We find no abuse of discretion in the district court's decision to allow the use of leg shackles in these circumstances. The court acted reasonably on the basis of the prosecution's and marshals' representations as to defendants' conduct, its own direct observation of the demeanor of the defendants and witnesses and of changes occurring in the previous week, the fact that defendants faced life sentences, and the potential for outbursts or escape attempts as the end of trial approached. See Allen v. Montgomery, 728 F.2d 1409, 1413 (11th Cir.1984) (“[P]hysical restraints and added security precautions may be required to protect courtroom personnel, including the judge, the jury, and the lawyers, against threatened harm.”) (citation omitted); Zygadlo v. Wainwright, 720 F.2d 1221, 1223 (11th Cir.1983) (no abuse of discretion in requiring defendant to wear leg shackles at trial where district court was aware of defendant's previous escape attempt and observed defendant at trial), cert. denied, 466 U.S. 941, 104 S.Ct. 1921, 80 L.Ed.2d 468 (1984). The court's use of cloths to cover all counsels' tables so that the leg shackles were not visible significantly reduced the possibility of prejudice. Cf. Allen, 728 F.2d at 1413 (where jurors caught at most a brief glimpse of defendant in handcuffs, there was no abuse of discretion in imposing strict security measures where death threats had been made against the trial judge and a witness).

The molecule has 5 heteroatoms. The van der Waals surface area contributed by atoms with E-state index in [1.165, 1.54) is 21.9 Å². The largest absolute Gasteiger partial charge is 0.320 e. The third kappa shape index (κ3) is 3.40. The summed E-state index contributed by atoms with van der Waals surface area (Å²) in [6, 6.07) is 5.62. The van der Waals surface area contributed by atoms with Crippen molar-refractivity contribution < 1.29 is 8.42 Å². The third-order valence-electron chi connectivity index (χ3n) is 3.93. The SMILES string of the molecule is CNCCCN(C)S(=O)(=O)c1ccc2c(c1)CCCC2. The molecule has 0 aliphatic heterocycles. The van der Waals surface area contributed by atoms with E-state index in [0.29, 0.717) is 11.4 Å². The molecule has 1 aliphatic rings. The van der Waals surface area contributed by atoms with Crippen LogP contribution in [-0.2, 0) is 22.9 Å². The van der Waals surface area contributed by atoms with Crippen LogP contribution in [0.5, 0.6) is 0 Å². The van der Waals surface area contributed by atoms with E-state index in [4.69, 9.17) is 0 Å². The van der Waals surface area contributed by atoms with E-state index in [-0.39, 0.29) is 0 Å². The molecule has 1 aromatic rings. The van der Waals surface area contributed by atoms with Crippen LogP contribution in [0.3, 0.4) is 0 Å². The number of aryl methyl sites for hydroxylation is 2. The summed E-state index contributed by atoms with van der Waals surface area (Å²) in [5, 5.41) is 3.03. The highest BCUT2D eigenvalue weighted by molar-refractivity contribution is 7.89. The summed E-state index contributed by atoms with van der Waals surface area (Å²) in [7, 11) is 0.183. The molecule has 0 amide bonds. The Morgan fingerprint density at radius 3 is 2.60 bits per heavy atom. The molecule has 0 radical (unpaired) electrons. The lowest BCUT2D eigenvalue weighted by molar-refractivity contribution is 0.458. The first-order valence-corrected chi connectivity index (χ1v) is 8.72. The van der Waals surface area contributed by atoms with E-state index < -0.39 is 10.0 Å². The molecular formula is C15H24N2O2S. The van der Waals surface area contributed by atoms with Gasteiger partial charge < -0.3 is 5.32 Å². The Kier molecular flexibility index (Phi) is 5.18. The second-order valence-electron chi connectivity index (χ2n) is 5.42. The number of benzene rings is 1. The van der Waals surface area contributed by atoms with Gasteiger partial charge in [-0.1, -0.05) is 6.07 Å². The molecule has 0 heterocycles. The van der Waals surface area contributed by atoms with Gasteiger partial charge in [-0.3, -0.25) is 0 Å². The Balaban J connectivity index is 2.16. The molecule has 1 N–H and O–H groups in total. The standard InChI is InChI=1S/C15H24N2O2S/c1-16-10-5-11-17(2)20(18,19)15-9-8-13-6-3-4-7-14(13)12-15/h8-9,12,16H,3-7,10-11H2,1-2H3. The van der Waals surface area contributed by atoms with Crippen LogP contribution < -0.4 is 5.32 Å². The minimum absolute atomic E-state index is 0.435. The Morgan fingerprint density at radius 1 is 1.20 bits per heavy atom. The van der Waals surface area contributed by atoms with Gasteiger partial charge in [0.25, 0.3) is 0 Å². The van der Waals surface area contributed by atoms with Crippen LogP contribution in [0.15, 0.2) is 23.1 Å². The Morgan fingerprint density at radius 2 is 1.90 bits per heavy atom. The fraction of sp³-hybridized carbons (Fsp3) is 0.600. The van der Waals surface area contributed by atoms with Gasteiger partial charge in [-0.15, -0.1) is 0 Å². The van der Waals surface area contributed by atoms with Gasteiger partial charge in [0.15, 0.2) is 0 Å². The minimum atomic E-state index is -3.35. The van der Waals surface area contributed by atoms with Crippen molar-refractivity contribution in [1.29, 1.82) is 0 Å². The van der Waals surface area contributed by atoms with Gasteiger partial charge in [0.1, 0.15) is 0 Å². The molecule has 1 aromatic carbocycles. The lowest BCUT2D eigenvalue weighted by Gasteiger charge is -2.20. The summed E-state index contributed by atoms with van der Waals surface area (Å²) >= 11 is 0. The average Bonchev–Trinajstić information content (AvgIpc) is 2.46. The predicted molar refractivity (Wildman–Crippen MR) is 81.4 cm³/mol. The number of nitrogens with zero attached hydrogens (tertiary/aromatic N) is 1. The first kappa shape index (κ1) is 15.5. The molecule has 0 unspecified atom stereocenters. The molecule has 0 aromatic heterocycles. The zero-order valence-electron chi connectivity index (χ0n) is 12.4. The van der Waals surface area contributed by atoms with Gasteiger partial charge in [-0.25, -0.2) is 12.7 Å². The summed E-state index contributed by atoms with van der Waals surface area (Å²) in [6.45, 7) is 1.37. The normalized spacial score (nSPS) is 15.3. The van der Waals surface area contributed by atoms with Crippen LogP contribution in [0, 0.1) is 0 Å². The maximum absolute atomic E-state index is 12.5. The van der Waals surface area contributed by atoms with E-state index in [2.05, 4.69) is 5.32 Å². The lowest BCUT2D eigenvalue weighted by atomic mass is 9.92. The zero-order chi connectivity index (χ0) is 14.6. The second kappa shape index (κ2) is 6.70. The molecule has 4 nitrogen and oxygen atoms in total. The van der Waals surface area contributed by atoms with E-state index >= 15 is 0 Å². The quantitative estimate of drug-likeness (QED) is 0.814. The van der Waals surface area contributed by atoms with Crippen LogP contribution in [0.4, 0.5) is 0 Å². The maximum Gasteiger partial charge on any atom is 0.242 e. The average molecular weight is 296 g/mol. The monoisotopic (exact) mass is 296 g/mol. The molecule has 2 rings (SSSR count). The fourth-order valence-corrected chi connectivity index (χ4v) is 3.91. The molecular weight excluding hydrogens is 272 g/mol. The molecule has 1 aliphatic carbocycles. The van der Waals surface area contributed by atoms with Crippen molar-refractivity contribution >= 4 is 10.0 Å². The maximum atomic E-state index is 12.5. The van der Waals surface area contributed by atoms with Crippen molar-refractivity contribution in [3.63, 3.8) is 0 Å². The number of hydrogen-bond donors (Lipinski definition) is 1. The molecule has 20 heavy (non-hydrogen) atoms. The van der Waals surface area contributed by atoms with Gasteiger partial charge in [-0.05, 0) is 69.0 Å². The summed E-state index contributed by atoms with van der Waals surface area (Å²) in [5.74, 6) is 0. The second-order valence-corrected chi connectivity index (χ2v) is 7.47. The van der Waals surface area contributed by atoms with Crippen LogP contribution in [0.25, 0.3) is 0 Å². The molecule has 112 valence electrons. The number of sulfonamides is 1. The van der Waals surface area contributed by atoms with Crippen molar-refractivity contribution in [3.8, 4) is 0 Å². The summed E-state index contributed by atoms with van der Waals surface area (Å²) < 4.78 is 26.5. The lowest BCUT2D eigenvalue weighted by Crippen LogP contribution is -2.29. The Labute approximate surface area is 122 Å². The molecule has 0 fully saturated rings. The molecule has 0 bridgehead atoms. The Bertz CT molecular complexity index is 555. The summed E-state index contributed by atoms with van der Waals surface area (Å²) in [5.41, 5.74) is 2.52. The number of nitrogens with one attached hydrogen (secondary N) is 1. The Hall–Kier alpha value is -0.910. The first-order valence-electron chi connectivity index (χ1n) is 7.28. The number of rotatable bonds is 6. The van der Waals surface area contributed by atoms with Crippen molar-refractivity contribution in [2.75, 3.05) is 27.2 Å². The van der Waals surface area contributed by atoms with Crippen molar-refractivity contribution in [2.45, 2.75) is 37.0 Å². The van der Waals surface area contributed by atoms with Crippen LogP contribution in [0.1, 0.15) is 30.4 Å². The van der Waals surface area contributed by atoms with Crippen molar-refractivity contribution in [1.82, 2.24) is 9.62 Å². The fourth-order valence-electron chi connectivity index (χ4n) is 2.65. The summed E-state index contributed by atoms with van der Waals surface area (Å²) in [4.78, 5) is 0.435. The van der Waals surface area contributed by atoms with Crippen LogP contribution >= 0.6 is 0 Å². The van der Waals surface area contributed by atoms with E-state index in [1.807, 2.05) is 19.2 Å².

Before authorizing the shackles, the court gave defense counsel the opportunity to respond to its concerns and the proposed actions, and to raise alternative proposals. While denying a requested hearing on the specifics underlying the security measures, the court explained that three defendants had, among other things, been seen making intimidating gestures to a witness. The court alluded, without elaboration, to “potential matters external to this building.” 30 Cf. Theriault, 531 F.2d at 285 (when district court implements unusual visible security measures, it is required to state reasons for doing so on the record and give counsel an opportunity to respond; a formal evidentiary hearing is not required, but, in order to facilitate appellate review, “the taking of evidence and finding of facts may be necessary” if the factual basis for extraordinary security is controverted).